Spinning a Golden Web: What we learned from Student Recruitment Conference 2021
ISE Chair and Head of Early Talent at Pinsent Masons, Deborah McCormack, reflects on what she learned from this year’s Student Recruitment Conference.
At the close of our 2021 Student Recruitment Conference, Dr Nalayini Thambar reminded us of the Henry Ford quote, ‘If everyone is moving forward together, then success takes care of itself.’
For me these words encapsulate one of the most important strategic strands and underpinning purpose of the ISE – to build a thriving community through which we can co-create and share best practice for the benefit of the early careers sector and the organisations we work in.
Many of our speakers (and there were over 90 this year) also referenced the ‘golden threads’ which tie us together as stakeholders of the ISE community. Listening to this year’s contributors, it struck me that there are a number of common themes running through so much of the work we all do as educators, recruiters, developers, employers and suppliers. At such a challenging time, professionally and personally, globally and domestically, those golden threads have been helpful touchpoints to focus on. For me the key themes which resonated most strongly this year were:
- recognising, embracing and celebrating our differences to create and sustain truly inclusive cultures where we all feel we belong and can do our best work
- harnessing the power of technology to complement our human skills – it’s emotional intelligence which differentiates us from the machines
- collaboration and co-creation of solutions within our organisations, sectors and wider networks are the keys to quicker, more effective progression.
As I reflect on what we’ve all learned from this year’s conference and what we can learn from the best practice content captured in the ISE’s ‘Complete Guide to Student Recruitment & Development’, it strikes me that our community is vibrant, thriving and working hard to spin an inter-connected web from these many golden threads.
Edleen John encouraged us to think about diversity in the broadest sense of the concept, not only to focus on the characteristics protected by law. Most organisations are working hard to address social mobility (socio-economic background is not protected). However, there is less activity around neurodiversity and consideration of different personality types, thinking and learning styles, although that is slowly shifting. As Edleen told the story of her childhood and career journey, it struck me that this is a great example of where the ISE community can play a pivotal role in developing best practice, turning recruitment into a force for equality.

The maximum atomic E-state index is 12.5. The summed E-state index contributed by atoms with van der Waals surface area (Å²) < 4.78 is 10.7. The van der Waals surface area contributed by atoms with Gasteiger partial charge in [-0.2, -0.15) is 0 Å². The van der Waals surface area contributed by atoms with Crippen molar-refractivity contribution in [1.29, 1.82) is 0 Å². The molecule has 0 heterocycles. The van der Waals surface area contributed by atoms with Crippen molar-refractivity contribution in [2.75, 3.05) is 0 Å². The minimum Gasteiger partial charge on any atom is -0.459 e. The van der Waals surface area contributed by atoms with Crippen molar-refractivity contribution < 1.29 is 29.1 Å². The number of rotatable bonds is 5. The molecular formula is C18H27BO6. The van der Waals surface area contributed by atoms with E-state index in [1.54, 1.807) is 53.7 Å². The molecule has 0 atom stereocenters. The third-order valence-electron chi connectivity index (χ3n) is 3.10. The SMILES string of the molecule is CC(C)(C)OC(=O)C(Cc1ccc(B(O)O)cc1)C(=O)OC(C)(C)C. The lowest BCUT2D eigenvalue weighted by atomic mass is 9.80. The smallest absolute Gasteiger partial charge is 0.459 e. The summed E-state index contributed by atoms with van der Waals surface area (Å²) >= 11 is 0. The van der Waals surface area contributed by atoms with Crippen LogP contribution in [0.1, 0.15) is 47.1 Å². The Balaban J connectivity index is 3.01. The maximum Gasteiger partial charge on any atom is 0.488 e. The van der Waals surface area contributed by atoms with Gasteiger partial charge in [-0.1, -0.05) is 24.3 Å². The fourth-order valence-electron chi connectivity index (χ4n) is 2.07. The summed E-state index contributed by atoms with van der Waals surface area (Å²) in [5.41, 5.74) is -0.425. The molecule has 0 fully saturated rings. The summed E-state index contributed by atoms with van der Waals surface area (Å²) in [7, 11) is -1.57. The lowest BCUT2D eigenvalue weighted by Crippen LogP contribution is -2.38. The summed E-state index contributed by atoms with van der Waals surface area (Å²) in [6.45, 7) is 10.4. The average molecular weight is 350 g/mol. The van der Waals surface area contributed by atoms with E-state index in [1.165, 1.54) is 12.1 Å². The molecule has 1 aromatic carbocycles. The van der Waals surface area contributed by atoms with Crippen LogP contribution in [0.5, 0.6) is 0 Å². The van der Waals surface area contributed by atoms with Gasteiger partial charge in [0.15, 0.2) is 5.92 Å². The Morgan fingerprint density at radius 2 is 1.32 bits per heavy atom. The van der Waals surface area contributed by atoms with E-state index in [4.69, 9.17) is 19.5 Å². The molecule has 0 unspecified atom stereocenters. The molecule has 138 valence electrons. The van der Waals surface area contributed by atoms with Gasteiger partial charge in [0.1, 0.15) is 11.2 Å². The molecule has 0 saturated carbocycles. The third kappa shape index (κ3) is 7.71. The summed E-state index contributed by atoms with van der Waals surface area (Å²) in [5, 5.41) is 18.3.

The ‘speak up’ culture Edleen referenced as helping all colleagues to feel psychologically safe and confident to raise any issue, whether about D&I, bullying or mental health, was also interesting. It’s exactly that environment that we are keen to foster within the ISE community, harnessing the connectedness of our D&I and Apprenticeship Steering Groups and Sector Focus Groups, as safe and approachable spaces in which we can talk about our challenges, openly and honestly. For me, throughout the pandemic, the Legal Sector Focus Group and many colleagues within that network, have been a constant source of solutions and reassurance.
At many of the practically focused D&I sessions, the mission critical ingredients to building more representative organisations, were equity and positive action. Sustaining a continuous and consistent focus on diversifying your talent pipeline is also key – this came out strongly at the sessions led by Accenture and also from Yasmina and Arbi, Co-Chairs of our ISE D&I Steering Group. We need to take both individual, as well as collective, responsibility to be better allies, get comfortable being uncomfortable when talking about race and educating ourselves and each other on race issues. Again, the ISE has a vital role to play in every aspect of making progress on racial and ethnic diversity and inclusion.
To open, Somi Arian inspired us to scale the peaks! Somi encourages us to embrace the benefits of technology in the post-digital world, with pre-digital generations mentoring but also learning from Millennials and Gen Z as the digital natives. She also implores us to try things, fail fast and learn from the experience, building confidence and resilience in spades.
As a mother of a daughter and son, I immediately told Iona and Finlay that we are missing a serious trick if 50% of our talent (i.e. women) is not involved in the design and creation of new technology. What an opportunity for change on multiple levels. ISE members can influence that shift. And I wish my kids would learn to code!
Team Work Makes the Dream Work
My colleagues laugh at my work ‘catchphrase’, but I’ve always been an advocate of team work making the dream work! We are greater than the sum of our parts if we harness the power, diversity of thinking and lived experience of the hive mind. Using Lindsey Pollak’s advice to help us recalculate and navigate new routes through these dynamically challenging times, the ISE community can provide that team and support for its members, so let’s get involved!